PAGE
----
Children Eye Care Clinic Bondi Sydney Myopia Prevention Treatment Vision Therapy

A smartphone can have long-lasting effects on children’s perceptual vision, eye health, and social and emotional development by skewing the way they perceive, and interact with what they see.

The impact of smartphones on children’s vision of the world.


Smartphones can be wonderful, both for children and their parents as it keeps them connected at all times, entertains and teaches them, and gives them a picture of what’s going on in the world around them. But, if overused, a smartphone can have severe and long-lasting effects on children’s perceptual vision, eye health, and social and emotional development by skewing the way they perceive, react to, and interact with what they see, according to Australian behavioural optometrist Jacqueline Gattegno.


She says the consequences of staring at smartphones too much and too long go far further than temporary “computer fatigue”, currently describing the side-effects of screen overtime and the short wavelength blue light screens emit. And not even those who’ve passed the standard 20/20 eye test with flying colours, and show no clear signs of vision problems, are totally immune to it.


“In spite of this, children are still owning smartphones and using them far more than an hour a day. Instead they are using them almost all the time, whether they’re at school, at home, or even after getting into bed at night. And sometimes those whose eyesight is still developing, have not yet started school, and are still in prams or pushchairs, are doing the same,” Gattegno said.


According to Gattegno, new research and statistics have suggested smartphones could be contributing to the epidemic levels of myopia, the shortsighted refractive error predicted to affect the vision of 50% of the global population by 2050. And other research has reported finding imbalances similar to those seen in people with mental illnesses in the brain chemistry of young smartphone users who spend a large amount of time staring at them.


Other studies have linked even one hour a day spent staring at a smartphone screen with a significant rise in anxiety and depression among children. Gattegno says it’s also been associated with a drop in children’s curiosity about the world around them, and an increase in the amount of bad behaviour like bullying, short attention spans, and low performance at school, with most of these attributed to the instant gratification and constant streams of information, sound and colour, provided by mobiles, which could overwhelm the brain and distort the children’s perceptual vision skills.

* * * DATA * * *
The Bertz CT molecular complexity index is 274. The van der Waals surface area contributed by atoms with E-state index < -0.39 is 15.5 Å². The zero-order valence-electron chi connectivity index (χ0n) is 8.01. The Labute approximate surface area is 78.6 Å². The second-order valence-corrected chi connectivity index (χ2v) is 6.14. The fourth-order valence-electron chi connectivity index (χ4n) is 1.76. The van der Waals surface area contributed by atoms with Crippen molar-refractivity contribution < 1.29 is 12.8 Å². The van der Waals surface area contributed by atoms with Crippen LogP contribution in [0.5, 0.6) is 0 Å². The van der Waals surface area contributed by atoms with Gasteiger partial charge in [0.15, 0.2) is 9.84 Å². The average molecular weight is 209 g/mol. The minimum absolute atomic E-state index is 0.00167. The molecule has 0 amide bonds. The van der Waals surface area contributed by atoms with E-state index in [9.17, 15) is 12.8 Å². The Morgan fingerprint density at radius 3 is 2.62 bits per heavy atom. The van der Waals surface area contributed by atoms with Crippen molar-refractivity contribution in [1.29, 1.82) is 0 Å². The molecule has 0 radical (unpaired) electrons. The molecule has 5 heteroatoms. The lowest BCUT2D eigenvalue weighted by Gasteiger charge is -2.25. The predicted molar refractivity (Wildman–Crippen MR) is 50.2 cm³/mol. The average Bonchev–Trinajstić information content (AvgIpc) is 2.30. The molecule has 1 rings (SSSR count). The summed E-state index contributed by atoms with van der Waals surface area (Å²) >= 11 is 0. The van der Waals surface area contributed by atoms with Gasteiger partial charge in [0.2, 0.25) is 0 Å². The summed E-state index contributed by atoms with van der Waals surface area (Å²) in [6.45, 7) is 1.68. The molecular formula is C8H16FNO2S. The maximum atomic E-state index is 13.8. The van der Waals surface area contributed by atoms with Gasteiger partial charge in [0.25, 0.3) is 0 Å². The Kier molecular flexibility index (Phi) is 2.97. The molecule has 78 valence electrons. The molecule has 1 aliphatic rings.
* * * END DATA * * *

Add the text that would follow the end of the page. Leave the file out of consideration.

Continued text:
Gattegno says that the best way to avoid these threats, is to reduce the time spent staring at screens by setting boundaries on the time young eyes spend focused on them.


The smartphones themselves provide some assistance in the form of anti-glare screens and settings which reduce the emission of blue light, which studies now show may actually damage the cornea and impact badly on vision. It’s also possible to adjust the brightness and contrast, as well as the size of the text, all of which go some way towards reducing potential harm to the eyes. Keeping the screen clean and clear of blotchy fingerprints, and teaching children to blink frequently when watching the screen, will help protect their eyes from getting dry and help reduce eye strain, as will ensuring the screen is at least 16 inches away from their eyes while they are watching.


Gattegno says it’s also wise to involve children in other activities which will help their eyes and at the same time distract them from the screen. Time outside, engaging with nature under natural light and doing some exercise, is the best answer. It also creates an opportunity to implement the 20/20/20 rule of eye care, which recommends that every 20 minutes children should look at something 20 feet away for at least 20 seconds, and take a 15-minute break from any type of screen every 50 minutes.


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For more information on screen usage, behavioural optometry, perceptual vision and vision therapy, or to book an appointment, visit the Smart Vision website: Optometrists Sydney: Optometry Services For Children and Adults | Smart Vision; for specific information about Myopia treatment and prevention visit Myopia Prevention: Solutions, Control And Treatment In Sydney; and for detailed information about Myopia Treatment visit Orthokeratology In Sydney: The Non Surgical Alternative.


To book an appointment for a thorough eye check-up, click here or Call the Bondi clinic on (02) 9365 5047 or the Mosman clinic on (02) 9969 1600.


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